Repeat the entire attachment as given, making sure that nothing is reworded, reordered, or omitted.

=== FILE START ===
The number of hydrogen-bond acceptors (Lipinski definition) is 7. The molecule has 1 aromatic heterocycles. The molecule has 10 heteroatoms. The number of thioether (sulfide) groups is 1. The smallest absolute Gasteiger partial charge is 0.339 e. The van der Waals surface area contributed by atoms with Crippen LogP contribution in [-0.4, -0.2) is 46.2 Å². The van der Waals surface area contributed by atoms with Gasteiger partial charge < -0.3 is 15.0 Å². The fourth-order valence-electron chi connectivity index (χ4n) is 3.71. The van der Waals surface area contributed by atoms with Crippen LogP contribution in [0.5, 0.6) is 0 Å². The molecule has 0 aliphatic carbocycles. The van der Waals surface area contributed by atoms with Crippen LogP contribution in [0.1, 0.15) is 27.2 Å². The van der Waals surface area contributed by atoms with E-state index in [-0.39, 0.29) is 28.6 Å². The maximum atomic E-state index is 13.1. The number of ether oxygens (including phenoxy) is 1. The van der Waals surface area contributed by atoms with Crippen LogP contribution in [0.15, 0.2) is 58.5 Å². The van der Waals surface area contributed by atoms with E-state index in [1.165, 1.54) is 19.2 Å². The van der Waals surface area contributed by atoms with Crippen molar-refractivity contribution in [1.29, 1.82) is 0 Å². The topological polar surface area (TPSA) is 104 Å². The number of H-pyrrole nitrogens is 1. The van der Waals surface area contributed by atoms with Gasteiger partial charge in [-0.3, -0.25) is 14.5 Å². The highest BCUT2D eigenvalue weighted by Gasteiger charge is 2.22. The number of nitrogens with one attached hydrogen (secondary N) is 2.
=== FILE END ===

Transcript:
The number of hydrogen-bond acceptors (Lipinski definition) is 7. The molecule has 1 aromatic heterocycles. The molecule has 10 heteroatoms. The number of thioether (sulfide) groups is 1. The smallest absolute Gasteiger partial charge is 0.339 e. The van der Waals surface area contributed by atoms with Crippen LogP contribution in [-0.4, -0.2) is 46.2 Å². The van der Waals surface area contributed by atoms with Gasteiger partial charge < -0.3 is 15.0 Å². The fourth-order valence-electron chi connectivity index (χ4n) is 3.71. The van der Waals surface area contributed by atoms with Crippen LogP contribution in [0.5, 0.6) is 0 Å². The molecule has 0 aliphatic carbocycles. The van der Waals surface area contributed by atoms with Crippen LogP contribution in [0.1, 0.15) is 27.2 Å². The van der Waals surface area contributed by atoms with E-state index in [-0.39, 0.29) is 28.6 Å². The maximum atomic E-state index is 13.1. The number of ether oxygens (including phenoxy) is 1. The van der Waals surface area contributed by atoms with Crippen LogP contribution in [0.15, 0.2) is 58.5 Å². The van der Waals surface area contributed by atoms with E-state index in [1.165, 1.54) is 19.2 Å². The van der Waals surface area contributed by atoms with Crippen molar-refractivity contribution in [1.29, 1.82) is 0 Å². The topological polar surface area (TPSA) is 104 Å². The number of H-pyrrole nitrogens is 1. The van der Waals surface area contributed by atoms with Gasteiger partial charge in [-0.3, -0.25) is 14.5 Å². The highest BCUT2D eigenvalue weighted by Gasteiger charge is 2.22. The number of nitrogens with one attached hydrogen (secondary N) is 2.